Public Statement from the International Society “Memorial” on the official warning it has received for publishing an independent expert study.


On 26 February 2006, Moscow’s Prosecutor presented the Executive Director of the International Historical and Educational Human Rights and Humanitarian Society “Memorial”, Y.B. Zhemkova, with a written warning “On the inadmissibility of violations of the law”. The pretext for this was the placing on the “Memorial” website of an expert conclusion from the Mufti of the Asian part of Russia, Nafigulla Ashirov, on four brochures of the organization “Khizb ut-Takhrir”, which is prohibited in Russia  (published in Russian on

The Procurator accuses “Memorial” of infringing the Federal Law of the Russian Federation “On countering extremist activity”.  It has been learned that the Moscow Prosecutor’s office was considering launching a criminal case in connection with the said publication on the “Memorial” website however the decision was taken to instead issue a warning.

In our opinion this is nothing less than a limitation of freedom of speech, an attempt at illegal censorship in contravention both of the Constitution and of the Russian Federation’s international commitments.

N. Ashirov’s conclusion was prepared at the request of the Chairperson of the Civic Assistance Committee and member of the Council of the Human Rights Centre “Memorial”, Svetlana Gannushkina, in connection with the fact that from autumn 2004 in regions of Central Russia, Povolzhya [the Volga Region], Ural  and Siberia, ten criminal cases were initiated against citizens of Russia and CIS countries, involving charges of keeping, studying and distributing literature of the organization “Khizb ut-Takhrir”.  In not one of these cases had a competent religious expert study been carried out.

The Mufti, Nafigulla Ashirov, is a recognized Russian specialist with higher Islamic education. Having studied the brochures: “The System of Islam”, “Islamic identity”, “Khizb ut-Takhrir” and “The Concept of Khizb ut-Takhrir” , he came to the conclusion that these publications did not contain any calls to violence, incitement of inter-religious enmity,  infringement of civil rights on the basis of attitude to religion, insults to the religious sentiments or human dignity of members of other faiths. He also made mention of the illegitimate use in the court investigation documents when arguing the extremist nature of several Islamic publications of such expressions as “covert calls to action” or “the indirect promotion of the stirring up of enmity”.   The specialist expressed his doubts as to the legitimacy of initiating criminal cases against the distributors of these publications which, in his opinion, was in violation of the Law of the Russian Federation (RF) “On Freedom of conscience and religious organizations”.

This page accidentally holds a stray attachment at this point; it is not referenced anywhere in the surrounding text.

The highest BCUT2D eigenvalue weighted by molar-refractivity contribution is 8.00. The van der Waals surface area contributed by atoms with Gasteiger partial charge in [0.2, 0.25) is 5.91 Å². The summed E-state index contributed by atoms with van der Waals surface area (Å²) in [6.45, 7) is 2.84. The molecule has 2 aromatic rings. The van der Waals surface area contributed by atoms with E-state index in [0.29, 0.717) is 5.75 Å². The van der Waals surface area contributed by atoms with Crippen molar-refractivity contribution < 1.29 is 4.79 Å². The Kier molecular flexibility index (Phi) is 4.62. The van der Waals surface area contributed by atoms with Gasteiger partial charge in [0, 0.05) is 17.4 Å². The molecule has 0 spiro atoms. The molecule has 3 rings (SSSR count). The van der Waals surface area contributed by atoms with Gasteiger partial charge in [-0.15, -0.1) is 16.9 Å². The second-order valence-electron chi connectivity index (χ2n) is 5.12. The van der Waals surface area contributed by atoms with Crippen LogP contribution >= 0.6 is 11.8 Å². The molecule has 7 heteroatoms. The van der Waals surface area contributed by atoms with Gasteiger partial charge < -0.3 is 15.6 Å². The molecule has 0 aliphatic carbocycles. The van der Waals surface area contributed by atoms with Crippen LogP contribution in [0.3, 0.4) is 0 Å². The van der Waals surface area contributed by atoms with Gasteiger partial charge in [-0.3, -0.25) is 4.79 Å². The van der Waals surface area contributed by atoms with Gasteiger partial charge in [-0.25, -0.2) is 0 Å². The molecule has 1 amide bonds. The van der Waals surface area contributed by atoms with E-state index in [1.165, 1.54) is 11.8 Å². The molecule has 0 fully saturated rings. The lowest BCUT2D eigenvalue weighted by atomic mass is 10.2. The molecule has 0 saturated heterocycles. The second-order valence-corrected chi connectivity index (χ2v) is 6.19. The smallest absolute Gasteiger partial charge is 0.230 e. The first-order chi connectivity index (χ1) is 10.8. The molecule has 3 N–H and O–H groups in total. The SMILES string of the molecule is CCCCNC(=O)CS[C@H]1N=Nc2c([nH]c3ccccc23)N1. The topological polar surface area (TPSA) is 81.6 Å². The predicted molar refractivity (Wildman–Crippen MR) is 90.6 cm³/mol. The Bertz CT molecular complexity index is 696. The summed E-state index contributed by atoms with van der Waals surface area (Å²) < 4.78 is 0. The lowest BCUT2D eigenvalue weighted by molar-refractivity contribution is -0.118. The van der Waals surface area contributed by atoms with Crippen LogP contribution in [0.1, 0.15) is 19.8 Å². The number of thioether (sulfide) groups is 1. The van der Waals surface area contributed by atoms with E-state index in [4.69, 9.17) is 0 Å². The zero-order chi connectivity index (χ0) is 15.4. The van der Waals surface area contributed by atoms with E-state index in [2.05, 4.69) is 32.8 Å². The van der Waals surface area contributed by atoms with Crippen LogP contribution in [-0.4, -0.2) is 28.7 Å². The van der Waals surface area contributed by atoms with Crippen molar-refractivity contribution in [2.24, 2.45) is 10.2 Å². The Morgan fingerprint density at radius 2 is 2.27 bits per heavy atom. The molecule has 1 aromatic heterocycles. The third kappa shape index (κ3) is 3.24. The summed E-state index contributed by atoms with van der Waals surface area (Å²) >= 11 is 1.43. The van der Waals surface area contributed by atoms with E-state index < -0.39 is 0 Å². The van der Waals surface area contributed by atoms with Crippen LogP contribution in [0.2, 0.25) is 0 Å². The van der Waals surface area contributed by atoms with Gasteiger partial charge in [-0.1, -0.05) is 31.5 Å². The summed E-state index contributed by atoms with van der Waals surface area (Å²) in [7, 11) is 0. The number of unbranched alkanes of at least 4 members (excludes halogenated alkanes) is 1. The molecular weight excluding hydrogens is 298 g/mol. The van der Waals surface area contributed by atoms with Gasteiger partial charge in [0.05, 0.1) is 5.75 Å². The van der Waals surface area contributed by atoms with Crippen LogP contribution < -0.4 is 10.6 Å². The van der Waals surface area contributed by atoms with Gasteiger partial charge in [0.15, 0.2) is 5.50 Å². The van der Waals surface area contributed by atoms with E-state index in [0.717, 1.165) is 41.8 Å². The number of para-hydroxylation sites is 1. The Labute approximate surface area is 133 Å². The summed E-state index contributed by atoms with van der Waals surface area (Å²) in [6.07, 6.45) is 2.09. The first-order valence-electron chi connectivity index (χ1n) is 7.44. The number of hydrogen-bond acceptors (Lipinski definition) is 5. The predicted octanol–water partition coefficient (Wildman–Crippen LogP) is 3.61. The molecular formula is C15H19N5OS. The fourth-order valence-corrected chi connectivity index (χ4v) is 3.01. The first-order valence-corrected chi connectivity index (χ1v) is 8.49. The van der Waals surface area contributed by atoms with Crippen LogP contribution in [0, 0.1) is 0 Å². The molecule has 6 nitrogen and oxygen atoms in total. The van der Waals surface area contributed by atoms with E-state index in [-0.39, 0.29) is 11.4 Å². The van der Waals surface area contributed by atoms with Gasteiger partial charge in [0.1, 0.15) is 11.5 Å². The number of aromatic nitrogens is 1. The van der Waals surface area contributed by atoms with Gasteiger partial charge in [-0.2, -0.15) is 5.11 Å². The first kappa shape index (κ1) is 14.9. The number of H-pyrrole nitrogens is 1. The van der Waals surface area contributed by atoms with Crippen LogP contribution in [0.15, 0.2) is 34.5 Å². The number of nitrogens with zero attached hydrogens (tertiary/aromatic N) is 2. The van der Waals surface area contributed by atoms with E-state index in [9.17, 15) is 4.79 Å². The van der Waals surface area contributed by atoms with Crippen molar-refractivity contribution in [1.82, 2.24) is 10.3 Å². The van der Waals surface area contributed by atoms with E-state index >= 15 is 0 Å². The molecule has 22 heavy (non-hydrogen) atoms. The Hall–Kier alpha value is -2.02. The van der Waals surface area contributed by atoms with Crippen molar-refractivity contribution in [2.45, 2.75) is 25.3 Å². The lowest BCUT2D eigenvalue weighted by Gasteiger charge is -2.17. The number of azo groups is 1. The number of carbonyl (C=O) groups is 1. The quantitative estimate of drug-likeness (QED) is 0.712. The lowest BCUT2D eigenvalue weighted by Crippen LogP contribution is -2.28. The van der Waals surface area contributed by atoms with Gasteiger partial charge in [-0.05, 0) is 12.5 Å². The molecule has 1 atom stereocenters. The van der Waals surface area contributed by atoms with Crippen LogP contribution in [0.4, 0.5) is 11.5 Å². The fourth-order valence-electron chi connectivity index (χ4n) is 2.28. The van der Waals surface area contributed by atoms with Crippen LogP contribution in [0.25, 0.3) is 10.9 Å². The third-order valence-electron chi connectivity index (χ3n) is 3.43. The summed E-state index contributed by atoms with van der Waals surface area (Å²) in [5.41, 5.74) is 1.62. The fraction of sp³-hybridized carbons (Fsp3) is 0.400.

Obviously the opinion of this specialist  may or may not coincide with the official position. However RF legislation guarantees him the right to both express and to make public his opinion. It appears, therefore, absurd and odd to accuse “Memorial” of having violated Article 12 of the Law “On countering extremist activity” by publishing this opinion, and “of using a general use network in order to carry out extremist activities”.

Absurd also is the Prosecutor’s reference to Article 17 of the above-mentioned law prohibiting the distribution of material of a banned organization, as well as any other information-bearing output, containing the material of this organization. Ashirov’s text not only does not constitute “material” of the given organization, but does not even contain a single quotation from such kinds of material.

With such an arbitrary and broad interpretation of the law, any public criticism of a court ruling banning a particular organization or publication where, regardless of critical commentary given, a publication of a banned organization is quoted, could be viewed as criminally punishable “extremist activity”.  In this way, any publicly expressed doubt about the justification for accusing an organization or person of terrorist activity could be interpreted by the authorities as excusing the acts of terrorists. It is precisely in this manner that the Prosecutor has acted in relation to the Society “Memorial”. 

It is worthy of note that the warning from the Moscow Prosecutor is based on some “conclusion of a socio-psychological expert study” which “Memorial” has not been shown.

The “Prosecutor’s warning” also contains a reference to a ruling by the RF Supreme Court from 14 December, the text of which has yet to be officially published.

The Society “Memorial” considers the actions of the Moscow Prosecutor to be in contravention of both the Constitution of the Russian Federation and of the European Convention on the Protection of Human Rights and Fundamental Freedoms, and intends to appeal against this “warning” in the courts.

27 February 2006

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